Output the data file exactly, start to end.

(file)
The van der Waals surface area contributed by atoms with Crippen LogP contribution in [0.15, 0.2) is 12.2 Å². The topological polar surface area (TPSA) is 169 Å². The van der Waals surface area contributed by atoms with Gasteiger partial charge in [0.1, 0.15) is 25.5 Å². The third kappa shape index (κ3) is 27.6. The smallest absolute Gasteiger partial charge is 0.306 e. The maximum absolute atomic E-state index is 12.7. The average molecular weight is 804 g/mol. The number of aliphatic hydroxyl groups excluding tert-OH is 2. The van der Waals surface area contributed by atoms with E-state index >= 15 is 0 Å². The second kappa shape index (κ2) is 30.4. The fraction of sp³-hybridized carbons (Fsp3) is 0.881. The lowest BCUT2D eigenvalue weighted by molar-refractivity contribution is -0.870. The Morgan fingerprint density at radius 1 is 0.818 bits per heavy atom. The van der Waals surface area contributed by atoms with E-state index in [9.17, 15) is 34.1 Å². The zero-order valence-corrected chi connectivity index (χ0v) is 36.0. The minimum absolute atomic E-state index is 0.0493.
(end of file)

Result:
The van der Waals surface area contributed by atoms with Crippen LogP contribution in [0.15, 0.2) is 12.2 Å². The topological polar surface area (TPSA) is 169 Å². The van der Waals surface area contributed by atoms with Gasteiger partial charge in [0.1, 0.15) is 25.5 Å². The third kappa shape index (κ3) is 27.6. The smallest absolute Gasteiger partial charge is 0.306 e. The maximum absolute atomic E-state index is 12.7. The average molecular weight is 804 g/mol. The number of aliphatic hydroxyl groups excluding tert-OH is 2. The van der Waals surface area contributed by atoms with E-state index >= 15 is 0 Å². The second kappa shape index (κ2) is 30.4. The fraction of sp³-hybridized carbons (Fsp3) is 0.881. The lowest BCUT2D eigenvalue weighted by molar-refractivity contribution is -0.870. The Morgan fingerprint density at radius 1 is 0.818 bits per heavy atom. The van der Waals surface area contributed by atoms with E-state index in [9.17, 15) is 34.1 Å². The zero-order valence-corrected chi connectivity index (χ0v) is 36.0. The minimum absolute atomic E-state index is 0.0493.